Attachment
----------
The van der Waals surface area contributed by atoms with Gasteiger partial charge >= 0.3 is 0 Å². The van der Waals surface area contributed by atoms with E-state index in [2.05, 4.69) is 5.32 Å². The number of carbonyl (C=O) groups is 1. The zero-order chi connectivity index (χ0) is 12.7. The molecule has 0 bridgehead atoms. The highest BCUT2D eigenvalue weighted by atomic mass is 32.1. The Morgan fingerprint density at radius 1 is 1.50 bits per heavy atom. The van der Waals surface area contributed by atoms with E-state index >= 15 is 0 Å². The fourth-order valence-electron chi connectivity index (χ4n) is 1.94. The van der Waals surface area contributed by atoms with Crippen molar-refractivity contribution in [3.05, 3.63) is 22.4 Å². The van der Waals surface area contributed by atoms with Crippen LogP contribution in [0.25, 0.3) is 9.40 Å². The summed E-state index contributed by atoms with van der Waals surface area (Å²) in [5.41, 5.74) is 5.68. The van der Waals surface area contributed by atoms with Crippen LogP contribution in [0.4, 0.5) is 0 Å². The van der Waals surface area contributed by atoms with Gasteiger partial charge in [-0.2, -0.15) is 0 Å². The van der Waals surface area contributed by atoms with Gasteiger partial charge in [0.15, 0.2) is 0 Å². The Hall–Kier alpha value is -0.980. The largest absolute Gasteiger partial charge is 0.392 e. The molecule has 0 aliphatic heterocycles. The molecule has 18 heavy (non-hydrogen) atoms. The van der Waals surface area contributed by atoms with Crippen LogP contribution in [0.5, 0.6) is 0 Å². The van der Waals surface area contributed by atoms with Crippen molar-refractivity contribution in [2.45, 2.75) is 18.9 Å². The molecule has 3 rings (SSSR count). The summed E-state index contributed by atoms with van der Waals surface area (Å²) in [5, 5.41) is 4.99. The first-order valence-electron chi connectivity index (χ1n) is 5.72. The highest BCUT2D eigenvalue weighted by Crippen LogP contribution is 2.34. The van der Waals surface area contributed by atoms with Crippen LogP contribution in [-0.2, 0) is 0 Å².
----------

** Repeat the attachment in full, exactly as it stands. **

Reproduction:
The van der Waals surface area contributed by atoms with Gasteiger partial charge >= 0.3 is 0 Å². The van der Waals surface area contributed by atoms with E-state index in [2.05, 4.69) is 5.32 Å². The number of carbonyl (C=O) groups is 1. The zero-order chi connectivity index (χ0) is 12.7. The molecule has 0 bridgehead atoms. The highest BCUT2D eigenvalue weighted by atomic mass is 32.1. The Morgan fingerprint density at radius 1 is 1.50 bits per heavy atom. The van der Waals surface area contributed by atoms with E-state index >= 15 is 0 Å². The fourth-order valence-electron chi connectivity index (χ4n) is 1.94. The van der Waals surface area contributed by atoms with Crippen molar-refractivity contribution in [3.05, 3.63) is 22.4 Å². The van der Waals surface area contributed by atoms with Crippen LogP contribution in [0.25, 0.3) is 9.40 Å². The summed E-state index contributed by atoms with van der Waals surface area (Å²) in [5.41, 5.74) is 5.68. The van der Waals surface area contributed by atoms with Crippen LogP contribution in [0.4, 0.5) is 0 Å². The van der Waals surface area contributed by atoms with Gasteiger partial charge in [-0.2, -0.15) is 0 Å². The van der Waals surface area contributed by atoms with Gasteiger partial charge in [0.15, 0.2) is 0 Å². The Hall–Kier alpha value is -0.980. The largest absolute Gasteiger partial charge is 0.392 e. The molecule has 0 aliphatic heterocycles. The molecule has 18 heavy (non-hydrogen) atoms. The van der Waals surface area contributed by atoms with Crippen LogP contribution in [0.5, 0.6) is 0 Å². The van der Waals surface area contributed by atoms with Crippen molar-refractivity contribution in [2.45, 2.75) is 18.9 Å². The molecule has 3 rings (SSSR count). The summed E-state index contributed by atoms with van der Waals surface area (Å²) in [5, 5.41) is 4.99. The first-order valence-electron chi connectivity index (χ1n) is 5.72. The highest BCUT2D eigenvalue weighted by Crippen LogP contribution is 2.34. The van der Waals surface area contributed by atoms with Crippen LogP contribution in [-0.2, 0) is 0 Å².